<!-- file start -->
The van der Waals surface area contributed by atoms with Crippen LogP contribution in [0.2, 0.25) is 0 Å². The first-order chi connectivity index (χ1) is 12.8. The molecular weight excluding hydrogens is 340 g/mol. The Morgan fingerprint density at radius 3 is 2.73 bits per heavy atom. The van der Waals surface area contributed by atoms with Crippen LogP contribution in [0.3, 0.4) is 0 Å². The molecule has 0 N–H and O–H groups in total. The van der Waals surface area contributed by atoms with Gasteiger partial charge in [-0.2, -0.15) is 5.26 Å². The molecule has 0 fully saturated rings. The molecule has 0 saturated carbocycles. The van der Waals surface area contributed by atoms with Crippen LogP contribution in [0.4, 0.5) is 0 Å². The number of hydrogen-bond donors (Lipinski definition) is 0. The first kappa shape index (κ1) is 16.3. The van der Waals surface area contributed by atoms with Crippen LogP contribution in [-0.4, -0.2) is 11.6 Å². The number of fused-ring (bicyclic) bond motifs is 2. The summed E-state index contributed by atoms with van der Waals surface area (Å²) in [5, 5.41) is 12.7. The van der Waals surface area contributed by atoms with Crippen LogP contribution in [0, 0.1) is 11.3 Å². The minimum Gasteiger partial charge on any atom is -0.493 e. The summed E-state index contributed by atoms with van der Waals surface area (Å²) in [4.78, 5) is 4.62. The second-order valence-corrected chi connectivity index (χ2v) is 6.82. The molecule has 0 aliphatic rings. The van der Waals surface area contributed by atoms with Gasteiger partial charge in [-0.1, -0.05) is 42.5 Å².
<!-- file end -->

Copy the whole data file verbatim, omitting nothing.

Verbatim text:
The van der Waals surface area contributed by atoms with Crippen LogP contribution in [0.2, 0.25) is 0 Å². The first-order chi connectivity index (χ1) is 12.8. The molecular weight excluding hydrogens is 340 g/mol. The Morgan fingerprint density at radius 3 is 2.73 bits per heavy atom. The van der Waals surface area contributed by atoms with Crippen LogP contribution in [0.3, 0.4) is 0 Å². The molecule has 0 N–H and O–H groups in total. The van der Waals surface area contributed by atoms with Gasteiger partial charge in [-0.2, -0.15) is 5.26 Å². The molecule has 0 fully saturated rings. The molecule has 0 saturated carbocycles. The van der Waals surface area contributed by atoms with Crippen LogP contribution in [0.4, 0.5) is 0 Å². The number of hydrogen-bond donors (Lipinski definition) is 0. The first kappa shape index (κ1) is 16.3. The van der Waals surface area contributed by atoms with Crippen LogP contribution in [-0.4, -0.2) is 11.6 Å². The number of fused-ring (bicyclic) bond motifs is 2. The summed E-state index contributed by atoms with van der Waals surface area (Å²) in [5, 5.41) is 12.7. The van der Waals surface area contributed by atoms with Crippen LogP contribution in [0, 0.1) is 11.3 Å². The minimum Gasteiger partial charge on any atom is -0.493 e. The summed E-state index contributed by atoms with van der Waals surface area (Å²) in [4.78, 5) is 4.62. The second-order valence-corrected chi connectivity index (χ2v) is 6.82. The molecule has 0 aliphatic rings. The van der Waals surface area contributed by atoms with Gasteiger partial charge in [-0.1, -0.05) is 42.5 Å².